Eventually the company moved to Chicago, and after the passing of Arpino, brought Ashley Wheater in as Artistic Director in 2007. In five years he has wrought a great deal of change, including bringing the company back to its most disciplined, technically proficient shape in years. “I really admire the dancers who were here before I got here, because they had to change course,” he says. “The demands got harder and the stakes got higher, and they rose to it. The company has worked so hard to understand how complex and broad the language of dance is and to show the difference between just dancing at a high level and dancing with a total understanding and a point of view about the work.”
Although his services are sometimes sought by other major dance companies, he has remained with the Joffrey, feeling his work is not yet done. “I’ve made a big investment into the Joffrey and I feel it needs to be honored. I think we’re in a really good place to begin the next five years – to show we have a heritage that is really impressive, but that we will continue to make the company relevant to what is today.”
The Joffrey Ballet at Jacob’s Pillow August 22-26, 2012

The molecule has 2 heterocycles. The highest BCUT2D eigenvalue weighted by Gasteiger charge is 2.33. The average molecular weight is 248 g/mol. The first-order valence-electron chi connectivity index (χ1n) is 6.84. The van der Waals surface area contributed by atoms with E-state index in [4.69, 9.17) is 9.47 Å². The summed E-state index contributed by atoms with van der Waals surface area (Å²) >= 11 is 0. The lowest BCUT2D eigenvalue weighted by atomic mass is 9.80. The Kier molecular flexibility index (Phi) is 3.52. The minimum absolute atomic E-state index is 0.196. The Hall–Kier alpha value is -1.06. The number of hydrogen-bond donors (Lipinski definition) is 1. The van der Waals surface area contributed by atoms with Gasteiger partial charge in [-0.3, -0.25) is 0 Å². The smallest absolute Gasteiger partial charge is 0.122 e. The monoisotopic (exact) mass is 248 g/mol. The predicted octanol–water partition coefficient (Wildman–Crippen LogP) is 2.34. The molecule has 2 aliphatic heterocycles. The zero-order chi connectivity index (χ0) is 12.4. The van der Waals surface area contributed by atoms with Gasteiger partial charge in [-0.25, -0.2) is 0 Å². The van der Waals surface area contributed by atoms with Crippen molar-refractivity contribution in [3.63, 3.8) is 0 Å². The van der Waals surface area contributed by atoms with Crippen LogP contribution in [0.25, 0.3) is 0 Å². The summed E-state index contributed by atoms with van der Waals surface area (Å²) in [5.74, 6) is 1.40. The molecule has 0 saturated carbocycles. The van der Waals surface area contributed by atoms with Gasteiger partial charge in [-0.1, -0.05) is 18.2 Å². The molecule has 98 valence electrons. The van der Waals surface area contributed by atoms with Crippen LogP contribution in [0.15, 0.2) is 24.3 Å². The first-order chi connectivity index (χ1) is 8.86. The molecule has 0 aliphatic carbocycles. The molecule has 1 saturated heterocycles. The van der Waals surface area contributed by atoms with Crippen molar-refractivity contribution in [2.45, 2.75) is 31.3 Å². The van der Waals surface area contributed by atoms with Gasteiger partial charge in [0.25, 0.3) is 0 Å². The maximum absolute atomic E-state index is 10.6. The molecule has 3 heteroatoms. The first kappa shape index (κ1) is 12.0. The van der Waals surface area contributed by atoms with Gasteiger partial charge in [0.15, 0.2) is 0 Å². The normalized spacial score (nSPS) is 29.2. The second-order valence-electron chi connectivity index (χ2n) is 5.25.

The Joffrey Ballet returns to the Ted Shawn Theatre August 22-26, closing out Jacob’s Pillow’s 80th Anniversary Season with style and substance. For this first engagement since its high-profile appearances at Jacob’s Pillow in the 1950s and 60s, the program includes Bells, by former Bolshoi Ballet dancer and resident choreographer for the San Francisco Ballet, Yuri Possokhov. It will be a hot ticket, one of many this summer.
The company will also perform Taiwanese-American dancer/choreographer Edwaard Liang’s Age of Innocence, danced to music by Philip Glass and Thomas Newman. Liang drew inspiration from the 19th-century ballrooms of Jane Austen’s heroines, where a glance or touch of the hand could ignite love, longing and frustration.
More About the Documentary Joffrey: Mavericks of American Dance
Hybrid Cinema has announced the New York premiere of the feature length documentary Joffrey: Mavericks of American Dance will take place at New York’s Cinema Village on Friday, April 27, 2012 for a one week engagement with regular show times. The premiere weekend will include several engaging Q&As with the filmmakers and others immediately following the screenings. No further details are available at this time.